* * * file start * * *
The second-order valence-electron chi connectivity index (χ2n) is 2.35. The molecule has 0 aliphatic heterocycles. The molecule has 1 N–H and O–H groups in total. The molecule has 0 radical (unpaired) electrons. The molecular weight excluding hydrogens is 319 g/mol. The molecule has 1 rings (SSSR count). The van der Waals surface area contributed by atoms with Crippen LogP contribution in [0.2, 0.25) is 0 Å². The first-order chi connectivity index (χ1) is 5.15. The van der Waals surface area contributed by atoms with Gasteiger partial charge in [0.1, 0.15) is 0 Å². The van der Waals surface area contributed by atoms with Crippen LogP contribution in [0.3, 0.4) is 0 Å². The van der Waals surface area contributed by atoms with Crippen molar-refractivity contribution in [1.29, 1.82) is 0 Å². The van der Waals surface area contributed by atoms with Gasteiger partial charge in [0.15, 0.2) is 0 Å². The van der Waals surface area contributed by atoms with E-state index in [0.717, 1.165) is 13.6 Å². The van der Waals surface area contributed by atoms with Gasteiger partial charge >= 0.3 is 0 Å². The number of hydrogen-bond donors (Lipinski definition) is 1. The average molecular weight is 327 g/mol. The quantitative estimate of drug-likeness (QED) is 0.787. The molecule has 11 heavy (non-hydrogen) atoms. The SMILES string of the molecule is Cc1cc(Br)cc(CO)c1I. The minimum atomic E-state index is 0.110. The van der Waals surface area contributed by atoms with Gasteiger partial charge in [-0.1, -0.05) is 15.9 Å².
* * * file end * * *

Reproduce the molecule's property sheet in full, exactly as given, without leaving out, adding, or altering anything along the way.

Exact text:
The second-order valence-electron chi connectivity index (χ2n) is 2.35. The molecule has 0 aliphatic heterocycles. The molecule has 1 N–H and O–H groups in total. The molecule has 0 radical (unpaired) electrons. The molecular weight excluding hydrogens is 319 g/mol. The molecule has 1 rings (SSSR count). The van der Waals surface area contributed by atoms with Crippen LogP contribution in [0.2, 0.25) is 0 Å². The first-order chi connectivity index (χ1) is 5.15. The van der Waals surface area contributed by atoms with Gasteiger partial charge in [0.1, 0.15) is 0 Å². The van der Waals surface area contributed by atoms with Crippen LogP contribution in [0.3, 0.4) is 0 Å². The van der Waals surface area contributed by atoms with Crippen molar-refractivity contribution in [1.29, 1.82) is 0 Å². The van der Waals surface area contributed by atoms with Gasteiger partial charge in [0.15, 0.2) is 0 Å². The van der Waals surface area contributed by atoms with E-state index in [0.717, 1.165) is 13.6 Å². The van der Waals surface area contributed by atoms with Gasteiger partial charge >= 0.3 is 0 Å². The number of hydrogen-bond donors (Lipinski definition) is 1. The average molecular weight is 327 g/mol. The quantitative estimate of drug-likeness (QED) is 0.787. The molecule has 11 heavy (non-hydrogen) atoms. The SMILES string of the molecule is Cc1cc(Br)cc(CO)c1I. The minimum atomic E-state index is 0.110. The van der Waals surface area contributed by atoms with Gasteiger partial charge in [-0.1, -0.05) is 15.9 Å².